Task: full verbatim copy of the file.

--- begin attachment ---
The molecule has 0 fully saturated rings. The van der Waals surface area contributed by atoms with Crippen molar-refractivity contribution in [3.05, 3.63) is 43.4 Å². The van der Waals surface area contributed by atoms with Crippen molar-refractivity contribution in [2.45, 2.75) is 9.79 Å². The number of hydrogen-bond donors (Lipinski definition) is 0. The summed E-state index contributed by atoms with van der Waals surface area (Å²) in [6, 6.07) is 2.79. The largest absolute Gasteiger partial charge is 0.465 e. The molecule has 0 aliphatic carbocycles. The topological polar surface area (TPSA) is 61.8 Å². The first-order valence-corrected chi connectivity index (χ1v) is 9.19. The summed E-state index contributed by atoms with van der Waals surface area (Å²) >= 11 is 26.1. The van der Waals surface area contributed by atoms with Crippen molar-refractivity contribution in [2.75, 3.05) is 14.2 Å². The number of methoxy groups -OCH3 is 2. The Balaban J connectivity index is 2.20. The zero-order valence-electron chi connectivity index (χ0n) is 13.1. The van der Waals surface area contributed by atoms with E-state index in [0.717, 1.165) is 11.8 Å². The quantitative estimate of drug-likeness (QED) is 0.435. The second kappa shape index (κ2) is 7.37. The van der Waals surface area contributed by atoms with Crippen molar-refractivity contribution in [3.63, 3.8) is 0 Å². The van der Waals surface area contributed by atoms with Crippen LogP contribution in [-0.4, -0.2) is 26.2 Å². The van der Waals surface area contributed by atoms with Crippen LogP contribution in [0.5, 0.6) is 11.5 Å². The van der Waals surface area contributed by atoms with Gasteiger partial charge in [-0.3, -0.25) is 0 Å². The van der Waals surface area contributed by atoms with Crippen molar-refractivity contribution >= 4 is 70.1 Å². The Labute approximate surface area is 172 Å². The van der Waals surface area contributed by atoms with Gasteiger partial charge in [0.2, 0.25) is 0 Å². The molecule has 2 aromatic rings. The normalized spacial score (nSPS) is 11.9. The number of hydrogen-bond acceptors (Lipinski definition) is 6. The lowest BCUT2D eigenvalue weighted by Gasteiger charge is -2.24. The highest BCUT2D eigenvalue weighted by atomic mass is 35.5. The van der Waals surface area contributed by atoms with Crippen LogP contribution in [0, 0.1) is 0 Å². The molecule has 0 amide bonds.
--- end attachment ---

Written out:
The molecule has 0 fully saturated rings. The van der Waals surface area contributed by atoms with Crippen molar-refractivity contribution in [3.05, 3.63) is 43.4 Å². The van der Waals surface area contributed by atoms with Crippen molar-refractivity contribution in [2.45, 2.75) is 9.79 Å². The number of hydrogen-bond donors (Lipinski definition) is 0. The summed E-state index contributed by atoms with van der Waals surface area (Å²) in [6, 6.07) is 2.79. The largest absolute Gasteiger partial charge is 0.465 e. The molecule has 0 aliphatic carbocycles. The topological polar surface area (TPSA) is 61.8 Å². The first-order valence-corrected chi connectivity index (χ1v) is 9.19. The summed E-state index contributed by atoms with van der Waals surface area (Å²) >= 11 is 26.1. The van der Waals surface area contributed by atoms with Crippen molar-refractivity contribution in [2.75, 3.05) is 14.2 Å². The number of methoxy groups -OCH3 is 2. The Balaban J connectivity index is 2.20. The zero-order valence-electron chi connectivity index (χ0n) is 13.1. The van der Waals surface area contributed by atoms with E-state index in [0.717, 1.165) is 11.8 Å². The quantitative estimate of drug-likeness (QED) is 0.435. The second kappa shape index (κ2) is 7.37. The van der Waals surface area contributed by atoms with Crippen molar-refractivity contribution in [3.63, 3.8) is 0 Å². The van der Waals surface area contributed by atoms with Crippen LogP contribution in [-0.4, -0.2) is 26.2 Å². The van der Waals surface area contributed by atoms with Crippen LogP contribution in [0.5, 0.6) is 11.5 Å². The van der Waals surface area contributed by atoms with Gasteiger partial charge in [-0.3, -0.25) is 0 Å². The van der Waals surface area contributed by atoms with Crippen molar-refractivity contribution >= 4 is 70.1 Å². The Labute approximate surface area is 172 Å². The van der Waals surface area contributed by atoms with Gasteiger partial charge in [0.2, 0.25) is 0 Å². The molecule has 2 aromatic rings. The normalized spacial score (nSPS) is 11.9. The number of hydrogen-bond acceptors (Lipinski definition) is 6. The lowest BCUT2D eigenvalue weighted by Gasteiger charge is -2.24. The highest BCUT2D eigenvalue weighted by atomic mass is 35.5. The van der Waals surface area contributed by atoms with Crippen LogP contribution in [0, 0.1) is 0 Å². The molecule has 0 amide bonds.